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Interviews – Never Give Up

By Simon on

For most of us, interviews are hard. Some go to plan and some don’t. Whatever the outcome, take something from them, good or bad and most importantly, keep going and never give up. A good mantra to remember is to celebrate gracefully, lose humbly, and when things don’t go to plan, learn from it. By developing this mindset, you will grow and make the most of interviews.

Thomas Edison, the prolific inventor and creator of the lightbulb, is often cited in stories about dogged determination and persevering until you succeed.  He is testament to the argument that you should keep going even when you fail, you only need to succeed once to achieve your goal. You can quite easily apply this mantra to interviews because it can sometimes take a few rounds and setbacks to nail one. He apparently made over 1000 attempts to create the lightbulb, imagine if Edison gave up – the world would be a bit darker.

May / June 2020 will see a lot of graduates break free from education and set about embarking upon their chosen career path. The competition for opportunities in the marketing space will be fierce, and for those who haven’t had much interview exposure, it can be quite a daunting task and many will be a bit rusty when it comes to answering a set of questions in an environment which they’re not used to. So, we understand that you may take it personally if you keep going to interviews and don’t get invited back to the next round, but you mustn’t!

The first thing to do is keep perspective and remember it’s not life or death. It’s an interview and nothing more. Also, be very aware of how far you have come, see it is a learning curve and then ask how much it will matter in 6 months or 2 years’ time. Not much I’d imagine. Also take on board that it is one person’s impression and sometimes, you may simply be not right for their environment and, believe me, that can sometimes be a good thing. Not every company is as great as it seems.

It’s also perfectly ok to not know what you want at this stage of your career/life. I think there are very few people who know exactly what they want to do.  If you aren’t one of those people, do not worry, it’s a long path and your career will take lots of twists and turns. A significant amount of people are unsure of their career path, post-University, but discover a passion that excites them a few years down the line. Take Phil Knight, for example, the pioneer of Nike was an accountant before he went on to build one of the biggest brands the world has ever seen! It may be a case of trying different things, exploring new adventures, or taking a temporary role because it keeps you busy while you look for a role that you really want.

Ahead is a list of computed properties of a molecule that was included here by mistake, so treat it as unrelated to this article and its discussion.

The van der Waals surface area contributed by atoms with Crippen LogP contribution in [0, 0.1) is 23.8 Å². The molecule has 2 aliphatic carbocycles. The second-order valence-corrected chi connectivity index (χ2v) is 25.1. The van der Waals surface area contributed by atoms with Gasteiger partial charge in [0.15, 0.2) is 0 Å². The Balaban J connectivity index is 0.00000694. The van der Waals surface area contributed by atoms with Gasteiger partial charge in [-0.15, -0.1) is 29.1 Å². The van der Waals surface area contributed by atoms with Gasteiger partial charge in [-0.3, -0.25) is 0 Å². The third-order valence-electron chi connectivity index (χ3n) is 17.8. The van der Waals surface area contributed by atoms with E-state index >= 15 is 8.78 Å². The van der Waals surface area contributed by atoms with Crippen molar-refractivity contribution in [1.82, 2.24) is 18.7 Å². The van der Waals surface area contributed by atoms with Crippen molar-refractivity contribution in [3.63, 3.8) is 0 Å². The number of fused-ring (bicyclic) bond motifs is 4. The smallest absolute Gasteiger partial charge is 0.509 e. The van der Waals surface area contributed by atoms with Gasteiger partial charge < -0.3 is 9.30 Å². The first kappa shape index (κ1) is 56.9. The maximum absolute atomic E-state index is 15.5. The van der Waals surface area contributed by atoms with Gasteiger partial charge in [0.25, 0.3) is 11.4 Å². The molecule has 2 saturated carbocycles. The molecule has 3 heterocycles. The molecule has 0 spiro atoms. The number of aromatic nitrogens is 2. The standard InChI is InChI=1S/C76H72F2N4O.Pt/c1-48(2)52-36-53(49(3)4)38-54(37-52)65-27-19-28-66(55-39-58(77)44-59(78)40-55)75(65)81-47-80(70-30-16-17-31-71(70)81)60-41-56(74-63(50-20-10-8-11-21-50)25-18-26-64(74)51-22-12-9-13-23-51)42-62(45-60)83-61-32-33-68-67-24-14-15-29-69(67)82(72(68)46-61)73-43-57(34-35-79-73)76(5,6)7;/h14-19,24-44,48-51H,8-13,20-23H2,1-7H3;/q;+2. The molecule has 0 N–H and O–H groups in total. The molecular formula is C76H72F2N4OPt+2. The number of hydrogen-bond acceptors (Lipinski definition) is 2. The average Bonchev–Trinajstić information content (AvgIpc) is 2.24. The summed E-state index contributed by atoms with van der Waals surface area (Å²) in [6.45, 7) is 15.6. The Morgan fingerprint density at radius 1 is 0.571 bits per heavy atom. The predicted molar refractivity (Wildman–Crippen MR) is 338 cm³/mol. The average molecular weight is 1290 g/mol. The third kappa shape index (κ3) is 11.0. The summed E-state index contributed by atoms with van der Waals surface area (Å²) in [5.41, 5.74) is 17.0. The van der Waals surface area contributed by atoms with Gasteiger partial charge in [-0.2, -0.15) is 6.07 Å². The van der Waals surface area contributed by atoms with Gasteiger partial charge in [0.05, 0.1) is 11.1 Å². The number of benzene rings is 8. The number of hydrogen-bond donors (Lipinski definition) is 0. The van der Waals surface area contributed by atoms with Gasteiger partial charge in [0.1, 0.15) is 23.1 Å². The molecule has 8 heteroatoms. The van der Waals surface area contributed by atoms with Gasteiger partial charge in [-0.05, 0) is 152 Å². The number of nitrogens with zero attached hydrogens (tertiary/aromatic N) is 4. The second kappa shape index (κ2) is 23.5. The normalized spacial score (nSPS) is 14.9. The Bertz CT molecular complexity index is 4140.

However, when an interview doesn’t go to plan, do pause for reflection and maybe a bit of self-analysis too. It’s sometimes worth asking yourself how you came across. Did you convey your true self and abilities? Did you align your salary expectations to the job and market conditions? Did you do enough research and ask the right questions? Did you have a solid idea of what the company stood for, its heritage and market position, or what the job truly entailed so you could align your experiences to the role? Getting the answers to these questions may help you develop your interview skills and help you get better at them. It will also help you find a good fit between what a company wants and what you can offer. It’s amazing how much the small things can make such a significant difference.

It can be tempting to dwell on a failed interview a bit too much, if we’re being truthful, there can be something quite cathartic about having a moan. I still blame the ref every time Villa lose. But it’s important to realise that it’s not going to get you anywhere. Your time will be better spent doing something that will change the outcome of your next interview rather than complaining about it. Also, let the knock backs drive your determination and make your resolve tougher than ever before. You will have learned valuable lessons and through coming unstuck can make you more successful in the long run.

During your job search, it is worthwhile keeping yourself employed rather than doing nothing. I’ve seen people work in all sorts of places before hitting on their desired career path. Even if it’s a job you don’t love, it demonstrates that you have a work ethic and being out of work can sap your confidence a tad as well as your bank account.

Most of all, do not panic and put yourself under unnecessary pressure. If you keep your focus and position yourself so you will find out about jobs, professionally and socially – it will happen.

Your time will come.